SARASOTA, Fla. -- About a year ago, a Sarasota County internal review found many residents were being billed for backflow inspections that had never taken place. The county issued refunds and audited the program, but some residents still have concerns.
"People were complaining that they weren't coming out and I went, ahha, that’s why the tags wasn't on there; it’s because they haven't come out to do it," says a Sarasota resident. The resident is referring to the tag placed on a backflow device by an inspector which indicates that it has been tested. Barbieri is one of the many Sarasota County residents billed about $32 a year for the test. In 2013 more than 10,000 homes were billed by the county for the service but the test was never done.
"There were a few missing time frames or years were nothing was on there," the resident says.
Since then Sarasota County officials say they have not only issued refunds but they have also taken the necessary steps to correct the problem.
"We've rectified that situation and we've made some improvements to the program to make sure it doesn't happen again," says David Cash, Sarasota County’s Interim Director of Public Utilities.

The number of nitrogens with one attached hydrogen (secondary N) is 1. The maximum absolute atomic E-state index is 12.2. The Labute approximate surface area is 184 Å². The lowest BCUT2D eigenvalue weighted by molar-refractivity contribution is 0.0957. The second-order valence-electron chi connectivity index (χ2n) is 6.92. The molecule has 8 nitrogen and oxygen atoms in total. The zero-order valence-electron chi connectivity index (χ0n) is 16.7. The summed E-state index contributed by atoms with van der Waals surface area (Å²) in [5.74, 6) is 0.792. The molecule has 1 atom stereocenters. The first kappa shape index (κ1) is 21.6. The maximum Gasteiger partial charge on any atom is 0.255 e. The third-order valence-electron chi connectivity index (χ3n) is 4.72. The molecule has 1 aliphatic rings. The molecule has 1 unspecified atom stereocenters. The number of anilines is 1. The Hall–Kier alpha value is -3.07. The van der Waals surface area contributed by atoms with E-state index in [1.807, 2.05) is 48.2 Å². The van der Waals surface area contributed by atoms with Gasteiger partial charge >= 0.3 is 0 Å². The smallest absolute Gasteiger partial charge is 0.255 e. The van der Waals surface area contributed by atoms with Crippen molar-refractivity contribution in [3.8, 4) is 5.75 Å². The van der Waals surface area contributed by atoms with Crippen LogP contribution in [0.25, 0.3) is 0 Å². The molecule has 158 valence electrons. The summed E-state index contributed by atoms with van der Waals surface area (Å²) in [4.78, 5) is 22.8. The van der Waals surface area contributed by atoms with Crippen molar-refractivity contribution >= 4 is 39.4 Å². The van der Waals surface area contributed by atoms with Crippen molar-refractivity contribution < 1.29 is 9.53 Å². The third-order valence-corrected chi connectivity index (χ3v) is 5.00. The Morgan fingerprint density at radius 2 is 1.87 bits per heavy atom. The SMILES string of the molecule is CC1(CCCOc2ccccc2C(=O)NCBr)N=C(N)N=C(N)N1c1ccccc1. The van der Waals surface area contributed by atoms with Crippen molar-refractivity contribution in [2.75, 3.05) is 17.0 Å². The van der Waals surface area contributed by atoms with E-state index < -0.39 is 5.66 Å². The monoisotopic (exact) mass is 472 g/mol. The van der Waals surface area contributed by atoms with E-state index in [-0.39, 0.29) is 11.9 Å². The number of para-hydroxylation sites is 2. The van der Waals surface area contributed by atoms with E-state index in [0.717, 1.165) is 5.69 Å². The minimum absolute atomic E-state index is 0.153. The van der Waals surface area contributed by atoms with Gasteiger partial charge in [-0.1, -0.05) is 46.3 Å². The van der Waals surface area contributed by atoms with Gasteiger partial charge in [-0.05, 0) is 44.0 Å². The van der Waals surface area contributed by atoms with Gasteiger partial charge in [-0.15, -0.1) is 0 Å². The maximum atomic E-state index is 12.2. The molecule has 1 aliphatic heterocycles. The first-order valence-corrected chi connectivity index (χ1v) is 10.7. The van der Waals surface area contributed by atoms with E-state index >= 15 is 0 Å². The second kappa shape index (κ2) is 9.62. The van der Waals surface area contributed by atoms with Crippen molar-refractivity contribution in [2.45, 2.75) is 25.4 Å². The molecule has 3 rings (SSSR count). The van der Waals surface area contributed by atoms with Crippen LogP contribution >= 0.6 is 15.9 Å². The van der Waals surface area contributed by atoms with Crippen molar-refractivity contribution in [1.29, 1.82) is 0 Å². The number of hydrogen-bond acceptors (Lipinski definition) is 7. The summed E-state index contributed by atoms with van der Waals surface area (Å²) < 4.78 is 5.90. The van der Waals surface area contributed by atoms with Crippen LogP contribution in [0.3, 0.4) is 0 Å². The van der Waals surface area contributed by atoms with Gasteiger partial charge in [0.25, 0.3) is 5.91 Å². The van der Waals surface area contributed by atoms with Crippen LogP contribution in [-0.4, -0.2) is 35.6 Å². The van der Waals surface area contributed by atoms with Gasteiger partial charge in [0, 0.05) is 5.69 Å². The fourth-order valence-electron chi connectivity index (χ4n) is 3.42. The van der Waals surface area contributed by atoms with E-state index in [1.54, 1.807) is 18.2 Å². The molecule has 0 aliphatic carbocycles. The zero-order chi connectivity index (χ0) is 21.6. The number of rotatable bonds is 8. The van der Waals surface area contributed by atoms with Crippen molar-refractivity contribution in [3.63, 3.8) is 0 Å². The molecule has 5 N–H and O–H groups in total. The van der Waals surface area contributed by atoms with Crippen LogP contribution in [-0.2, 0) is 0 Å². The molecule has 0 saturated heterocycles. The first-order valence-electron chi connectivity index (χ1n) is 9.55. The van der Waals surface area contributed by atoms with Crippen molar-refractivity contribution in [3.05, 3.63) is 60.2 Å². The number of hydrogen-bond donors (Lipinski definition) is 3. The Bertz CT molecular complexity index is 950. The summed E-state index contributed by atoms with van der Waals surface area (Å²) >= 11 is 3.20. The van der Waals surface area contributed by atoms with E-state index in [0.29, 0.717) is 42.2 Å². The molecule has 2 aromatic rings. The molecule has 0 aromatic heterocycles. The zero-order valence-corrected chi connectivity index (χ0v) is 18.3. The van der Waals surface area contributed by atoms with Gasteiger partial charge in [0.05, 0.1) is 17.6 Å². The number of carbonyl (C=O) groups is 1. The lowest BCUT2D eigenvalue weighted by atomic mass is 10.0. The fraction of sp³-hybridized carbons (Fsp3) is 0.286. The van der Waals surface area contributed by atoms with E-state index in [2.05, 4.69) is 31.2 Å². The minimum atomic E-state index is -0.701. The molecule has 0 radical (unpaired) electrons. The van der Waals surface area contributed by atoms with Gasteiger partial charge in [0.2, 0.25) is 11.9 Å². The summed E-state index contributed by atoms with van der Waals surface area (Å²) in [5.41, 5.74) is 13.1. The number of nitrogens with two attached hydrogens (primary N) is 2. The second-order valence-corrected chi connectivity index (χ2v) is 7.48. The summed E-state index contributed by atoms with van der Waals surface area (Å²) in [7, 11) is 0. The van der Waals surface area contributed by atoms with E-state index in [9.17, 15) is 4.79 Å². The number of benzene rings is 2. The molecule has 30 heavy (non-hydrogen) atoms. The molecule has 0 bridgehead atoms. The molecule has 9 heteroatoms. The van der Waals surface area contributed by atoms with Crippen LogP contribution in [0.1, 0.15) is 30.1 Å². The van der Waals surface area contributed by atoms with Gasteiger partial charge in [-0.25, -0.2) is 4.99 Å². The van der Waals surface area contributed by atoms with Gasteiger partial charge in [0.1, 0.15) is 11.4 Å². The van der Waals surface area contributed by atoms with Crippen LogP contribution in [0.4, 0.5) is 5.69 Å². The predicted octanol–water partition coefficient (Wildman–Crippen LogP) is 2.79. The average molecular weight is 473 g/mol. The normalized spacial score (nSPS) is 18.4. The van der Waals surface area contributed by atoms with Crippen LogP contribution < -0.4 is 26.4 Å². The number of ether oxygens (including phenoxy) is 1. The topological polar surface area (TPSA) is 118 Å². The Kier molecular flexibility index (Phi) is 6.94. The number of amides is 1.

Those improvements include once again conducting the annual backflow inspections.
"Right now we are testing over 16,000 devices for Sarasota County,” Cash says. “We're almost halfway though the testing for 2014 and we expect to complete all those test by October."
But there are some residents who are still unhappy with the program.
"Where I live in Palmer Ranch every house has [the inspection], and it’s not required that every house should have it, so the county is basically taking your money," says resident John Sansone. (Full disclosure: Sansone is an employee at ABC 7.)
According to state statue, the county is required to set up a backflow testing program to protect the public water supply from contamination. But not all the homes with a meter meet the criteria for testing
"Your house has to back-up or be beside a lake or a well, and I don’t have either one,” Sansone says. “So I told them I don’t fit it so I want my money back."
The county's website does highlight the option to opt-out of the program, and officials stress those who do not meet the criteria or do not want the county to perform the test have other alternatives.
"We do it as a convenience so the devices are tested on a regular basis as required by the rule, but they can certainly hire a plumber or anyone who is qualified to perform the test for them," Cash says.
In addition, the county says they are in the process of revamping the backflow program where instead of an automatic enrollment residents will have to sign a contract with them for the service. But that is still in the works and would have to be voted on by county commissioner before it would take effect.